How would a Russia-Ukraine war end? Beyond military alliances: The original United Nations Charter scheme of collective security.

In 1945, under the original scheme of the United Nations Charter, a country did not have to be a member of a collective self-defense or mutual defense treaty such as the North Alliance Treaty (1949) or the Inter-American Treaty of Reciprocal Assistance (the “Rio Treaty” or TIAR in Spanish, 1947), in order to request military assistance from other countries when a country was under armed attack.

The North Atlantic Treaty and the Rio Treaty simply established for members of each respective alliance the principle that an attack against one would be considered an attack against all. This principle is embodied in Article 5 of the NATO treaty and Article 3 of the Rio Treaty.

Article 3 of the 1947 Inter- American Treaty of Reciprocal Assistance or “Rio Treaty” provides, in part:

1. The High Contracting Parties agree that an armed attack by any State against an American State shall be considered as an attack against all the American States and, consequently, each one of the said Contracting Parties undertakes to assist in meeting the attack in the exercise of the inherent right of individual or collective self-defense recognized by Article 51 of the Charter of the United Nations.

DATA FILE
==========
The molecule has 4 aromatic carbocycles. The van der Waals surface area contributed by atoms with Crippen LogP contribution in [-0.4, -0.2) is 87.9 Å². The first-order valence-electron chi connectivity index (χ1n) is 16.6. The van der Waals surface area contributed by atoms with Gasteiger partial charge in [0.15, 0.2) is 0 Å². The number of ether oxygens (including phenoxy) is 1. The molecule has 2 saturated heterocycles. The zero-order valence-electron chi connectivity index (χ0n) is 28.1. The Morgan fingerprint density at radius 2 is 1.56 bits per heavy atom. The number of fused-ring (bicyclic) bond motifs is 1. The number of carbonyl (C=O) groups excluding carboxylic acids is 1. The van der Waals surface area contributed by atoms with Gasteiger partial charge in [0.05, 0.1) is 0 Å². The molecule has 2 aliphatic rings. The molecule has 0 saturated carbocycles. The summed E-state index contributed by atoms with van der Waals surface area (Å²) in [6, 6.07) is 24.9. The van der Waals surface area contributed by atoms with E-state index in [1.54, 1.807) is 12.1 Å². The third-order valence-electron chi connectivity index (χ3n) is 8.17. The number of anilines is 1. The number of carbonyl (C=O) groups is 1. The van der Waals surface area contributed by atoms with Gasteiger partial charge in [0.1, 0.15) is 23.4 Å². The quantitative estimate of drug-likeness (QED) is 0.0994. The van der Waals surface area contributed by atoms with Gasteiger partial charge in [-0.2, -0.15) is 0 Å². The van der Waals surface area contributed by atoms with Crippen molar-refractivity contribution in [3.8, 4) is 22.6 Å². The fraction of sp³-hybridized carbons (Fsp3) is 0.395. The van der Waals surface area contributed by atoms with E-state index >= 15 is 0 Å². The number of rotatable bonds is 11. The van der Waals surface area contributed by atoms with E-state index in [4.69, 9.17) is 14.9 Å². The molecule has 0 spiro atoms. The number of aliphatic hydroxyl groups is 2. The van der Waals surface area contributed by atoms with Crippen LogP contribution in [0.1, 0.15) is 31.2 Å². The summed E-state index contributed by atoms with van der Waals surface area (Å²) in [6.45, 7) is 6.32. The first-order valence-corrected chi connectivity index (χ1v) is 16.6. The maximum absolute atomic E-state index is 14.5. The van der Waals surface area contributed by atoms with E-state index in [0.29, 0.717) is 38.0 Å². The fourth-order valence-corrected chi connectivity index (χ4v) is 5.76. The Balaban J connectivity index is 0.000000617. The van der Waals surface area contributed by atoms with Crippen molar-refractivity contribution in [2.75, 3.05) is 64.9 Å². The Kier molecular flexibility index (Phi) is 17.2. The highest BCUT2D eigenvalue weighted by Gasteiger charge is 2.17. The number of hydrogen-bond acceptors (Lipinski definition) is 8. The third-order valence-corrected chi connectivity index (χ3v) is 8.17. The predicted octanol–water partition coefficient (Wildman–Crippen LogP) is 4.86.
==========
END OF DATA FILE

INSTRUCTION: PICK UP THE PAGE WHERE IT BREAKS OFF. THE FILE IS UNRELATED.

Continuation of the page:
Article 5 of the North Atlantic Treaty provides:

The Parties agree that an armed attack against one or more of them in Europe or North America shall be considered an attack against them all and consequently they agree that, if such an armed attack occurs, each of them, in exercise of the right of individual or collective self-defence recognised by Article 51 of the Charter of the United Nations, will assist the Party or Parties so attacked by taking forthwith, individually and in concert with the other Parties, such action as it deems necessary, including the use of armed force, to restore and maintain the security of the North Atlantic area.

The NATO treaty built on the experience of the Latin American states, following the adoption in 1933 of the Montevideo Convention on the Rights and Duties of States.

Under the 1945 Charter of the United Nations, states were authorized to engage in individual or collective self-defense in the event of an “armed attack” against the territory of a state.

There was no requirement that the attacked state be a member of a collective security or mutual defense treaty.

Article 5 of the North Atlantic Treaty simply sets up the obligation of members to come to the collective self-defense of a member state in the event it is subjected to an armed attack. But it does not prohibit them from coming to the defense, either individually or collectively, of a non-member state.